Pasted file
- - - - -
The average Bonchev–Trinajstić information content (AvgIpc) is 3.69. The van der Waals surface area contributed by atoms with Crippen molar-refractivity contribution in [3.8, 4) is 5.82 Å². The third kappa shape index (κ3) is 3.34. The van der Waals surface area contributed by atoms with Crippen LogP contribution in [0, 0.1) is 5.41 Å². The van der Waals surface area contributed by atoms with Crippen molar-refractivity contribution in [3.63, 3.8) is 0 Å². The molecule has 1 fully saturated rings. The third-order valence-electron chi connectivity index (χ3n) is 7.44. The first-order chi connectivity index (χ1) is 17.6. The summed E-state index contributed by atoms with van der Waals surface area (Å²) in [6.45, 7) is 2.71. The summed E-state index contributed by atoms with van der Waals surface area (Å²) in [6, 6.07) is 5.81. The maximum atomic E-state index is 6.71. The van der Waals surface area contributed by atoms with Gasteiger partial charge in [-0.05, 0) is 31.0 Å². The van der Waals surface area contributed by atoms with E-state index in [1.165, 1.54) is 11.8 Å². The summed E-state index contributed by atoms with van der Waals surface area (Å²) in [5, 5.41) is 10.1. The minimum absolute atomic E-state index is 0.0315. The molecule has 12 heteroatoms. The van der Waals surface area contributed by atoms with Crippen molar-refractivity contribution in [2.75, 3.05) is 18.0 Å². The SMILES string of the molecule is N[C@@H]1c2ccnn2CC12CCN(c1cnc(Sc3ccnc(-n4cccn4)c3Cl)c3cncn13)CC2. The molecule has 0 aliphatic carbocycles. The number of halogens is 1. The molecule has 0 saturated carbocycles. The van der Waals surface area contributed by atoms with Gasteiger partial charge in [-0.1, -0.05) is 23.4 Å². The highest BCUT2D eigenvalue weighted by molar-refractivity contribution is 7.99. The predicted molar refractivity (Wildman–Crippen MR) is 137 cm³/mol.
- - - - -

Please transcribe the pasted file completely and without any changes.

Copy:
The average Bonchev–Trinajstić information content (AvgIpc) is 3.69. The van der Waals surface area contributed by atoms with Crippen molar-refractivity contribution in [3.8, 4) is 5.82 Å². The third kappa shape index (κ3) is 3.34. The van der Waals surface area contributed by atoms with Crippen LogP contribution in [0, 0.1) is 5.41 Å². The van der Waals surface area contributed by atoms with Crippen molar-refractivity contribution in [3.63, 3.8) is 0 Å². The molecule has 1 fully saturated rings. The third-order valence-electron chi connectivity index (χ3n) is 7.44. The first-order chi connectivity index (χ1) is 17.6. The summed E-state index contributed by atoms with van der Waals surface area (Å²) in [6.45, 7) is 2.71. The summed E-state index contributed by atoms with van der Waals surface area (Å²) in [6, 6.07) is 5.81. The maximum atomic E-state index is 6.71. The van der Waals surface area contributed by atoms with Gasteiger partial charge in [-0.05, 0) is 31.0 Å². The van der Waals surface area contributed by atoms with E-state index in [1.165, 1.54) is 11.8 Å². The summed E-state index contributed by atoms with van der Waals surface area (Å²) in [5, 5.41) is 10.1. The minimum absolute atomic E-state index is 0.0315. The molecule has 12 heteroatoms. The van der Waals surface area contributed by atoms with Crippen molar-refractivity contribution in [2.75, 3.05) is 18.0 Å². The SMILES string of the molecule is N[C@@H]1c2ccnn2CC12CCN(c1cnc(Sc3ccnc(-n4cccn4)c3Cl)c3cncn13)CC2. The molecule has 0 aliphatic carbocycles. The number of halogens is 1. The molecule has 0 saturated carbocycles. The van der Waals surface area contributed by atoms with Gasteiger partial charge in [-0.1, -0.05) is 23.4 Å². The highest BCUT2D eigenvalue weighted by molar-refractivity contribution is 7.99. The predicted molar refractivity (Wildman–Crippen MR) is 137 cm³/mol.